“I know what it’s like to not have much, and Teresa kind of grew up in that,” he says. “Our families, by all means, didn’t have a lot. But you had everything you needed.”
He says he tried to teach his own two children the value of hard work as they grew up, saying with a chuckle, “all of a sudden, they turned 16 years old.”
“I could have easily gone out and bought them both a car,” he says. “We didn’t. We just said, ‘Look, you’ve got to earn it. You’ve got to go out there and work to get yourself a car.’”
Parson adds “nothing’s free in life.”
“We shouldn’t expect anything free,” he says. “And as governor, you’ve got to make sure you remember — you can’t fix all the problems all the time. There is nothing whatsoever free in government, but at the end of the day, somebody’s paying for that.”
‘A tough decision’
Despite his passion for the state and for future generations, Parson says his first 15 months in office haven’t been without challenges.
Demands on the couple’s time have been their greatest struggle, they say.
“You’re driven by a schedule, you’re driven by demand,” Parson says. “There’s hardly any way around it. And where I think that has an effect is my family. I don’t get to see the grandkids. I don’t get to come here and just be out there working the field and think, ‘OK, I’ve got all day to do this.’”
Teresa says the couple deeply pondered that challenge when considering an election campaign.
“I think for me, that was a tough decision to make,” she says. “Do we want to do four more years of this? Time away from our children and grandchildren.”
However, Teresa says while the job requires sacrifices — like lost time with family — it also offers great rewards.
So far, she said the greatest reward is “meeting all the people we have across the state of Missouri and realizing there are so many good people here.”
Kicking off the campaign
While the governor finds value in looking back at local roots and reflecting on his first 15 months in office, he also has his sights set squarely on the future.
Just as he promised in his first gubernatorial primary bid before transitioning to the lieutenant governor race in July 2015, Parson says he plans to run a positive campaign.
“We’re going to talk about why I’m qualified to be governor,” he says. “I don’t care about any of my opponents. They’ve got to go out there and tell their sides.”
He says he believes it’s a bad sign when a candidate starts off with a negative campaign.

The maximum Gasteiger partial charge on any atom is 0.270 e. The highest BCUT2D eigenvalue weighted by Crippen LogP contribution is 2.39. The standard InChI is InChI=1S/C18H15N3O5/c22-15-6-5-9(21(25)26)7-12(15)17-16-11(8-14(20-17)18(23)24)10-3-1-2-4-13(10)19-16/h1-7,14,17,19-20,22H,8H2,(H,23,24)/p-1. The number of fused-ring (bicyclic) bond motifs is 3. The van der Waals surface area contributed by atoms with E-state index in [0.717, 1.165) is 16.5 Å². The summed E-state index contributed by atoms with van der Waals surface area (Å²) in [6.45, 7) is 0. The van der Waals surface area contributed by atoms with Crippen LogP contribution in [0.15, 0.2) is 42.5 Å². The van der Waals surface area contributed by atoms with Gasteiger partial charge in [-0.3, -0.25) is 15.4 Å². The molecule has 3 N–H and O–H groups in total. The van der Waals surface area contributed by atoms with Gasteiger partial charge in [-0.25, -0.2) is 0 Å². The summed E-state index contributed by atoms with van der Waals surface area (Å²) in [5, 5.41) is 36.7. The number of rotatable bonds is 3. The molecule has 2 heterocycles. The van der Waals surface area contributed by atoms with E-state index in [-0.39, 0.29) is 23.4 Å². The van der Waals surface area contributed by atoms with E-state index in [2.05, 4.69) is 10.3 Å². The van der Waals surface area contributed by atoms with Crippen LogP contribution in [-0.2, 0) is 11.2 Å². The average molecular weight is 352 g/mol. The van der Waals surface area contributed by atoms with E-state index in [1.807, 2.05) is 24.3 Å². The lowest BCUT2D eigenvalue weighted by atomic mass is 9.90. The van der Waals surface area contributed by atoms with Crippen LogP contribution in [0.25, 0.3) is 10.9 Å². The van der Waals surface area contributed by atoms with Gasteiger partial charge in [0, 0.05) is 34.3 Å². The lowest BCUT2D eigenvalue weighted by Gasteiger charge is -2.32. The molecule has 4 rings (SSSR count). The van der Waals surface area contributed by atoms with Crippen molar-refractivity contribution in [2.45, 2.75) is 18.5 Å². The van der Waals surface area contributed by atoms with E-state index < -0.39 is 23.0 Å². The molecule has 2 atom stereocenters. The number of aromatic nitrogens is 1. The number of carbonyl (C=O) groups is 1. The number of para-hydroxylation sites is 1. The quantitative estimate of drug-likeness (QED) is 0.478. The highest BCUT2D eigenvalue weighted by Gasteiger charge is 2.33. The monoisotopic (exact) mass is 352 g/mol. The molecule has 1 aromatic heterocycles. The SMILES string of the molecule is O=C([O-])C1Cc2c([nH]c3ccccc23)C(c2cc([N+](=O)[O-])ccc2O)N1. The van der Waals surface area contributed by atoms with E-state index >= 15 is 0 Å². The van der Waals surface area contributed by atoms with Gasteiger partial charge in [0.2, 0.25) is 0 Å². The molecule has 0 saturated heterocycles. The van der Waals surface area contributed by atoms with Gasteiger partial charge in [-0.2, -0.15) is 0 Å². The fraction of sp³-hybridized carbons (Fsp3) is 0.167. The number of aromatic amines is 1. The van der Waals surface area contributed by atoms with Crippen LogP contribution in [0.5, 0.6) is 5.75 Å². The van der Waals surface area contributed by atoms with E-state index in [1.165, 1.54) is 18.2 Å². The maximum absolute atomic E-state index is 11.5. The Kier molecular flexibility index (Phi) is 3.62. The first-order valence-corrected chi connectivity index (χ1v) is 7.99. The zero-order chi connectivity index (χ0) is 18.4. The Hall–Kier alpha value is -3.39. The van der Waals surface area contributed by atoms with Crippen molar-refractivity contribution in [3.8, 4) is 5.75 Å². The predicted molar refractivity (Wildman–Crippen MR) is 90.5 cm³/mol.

“People want to know who I am,” he says. “I believe that. They want to know why they should vote for me.”
He says his record speaks for itself.
“What I’ve done in legislature, what I’ve done and said, it’s all on record,” he says. “One of the things I’m proud of, I kept my word that entire time. I am who I am. I don’t have to be no one else.”
It’s clear during Sunday’s event, Parson’s supporters — who showed up in droves — like him just as he is.
One person, Linda Campbell, who is a former educator, a small business owner and beef cattle operator, says she connects personally with Parson and his message.
“I’ve known him for a long time, and as a farmer, I know he’ll have our interests in mind,” Campbell says. “When you feel like you have things that are important to you in common with a candidate, you feel like your interests will be protected.”
Barb Elliott of Buffalo echoes Campbell’s sentiment.
“I just think he’s a very fine person,” she says. “He seems like one of us.”
Sitting next to Elliott, Michael Stanek, a Polk County resident, says he’s known Parson his entire life.
“He’s a friend,” Stanek says. “I was at his rally last time, when he was going to run for governor, and decided to run for lieutenant governor.”
Near the auditorium’s front row, Teresa’s cousin, Glenda Bays, sits alongside other Parson family members.
Bays said Parson is “just as common as anybody.”
“That’s what makes him a good governor,” she says. “He cares about what people think. We’re ready for him to be governor again.”
Another supporter, who declined to share his name, predicts Sunday’s event will lead to a national campaign announcement in the future — simply put, “Parson and Pence.”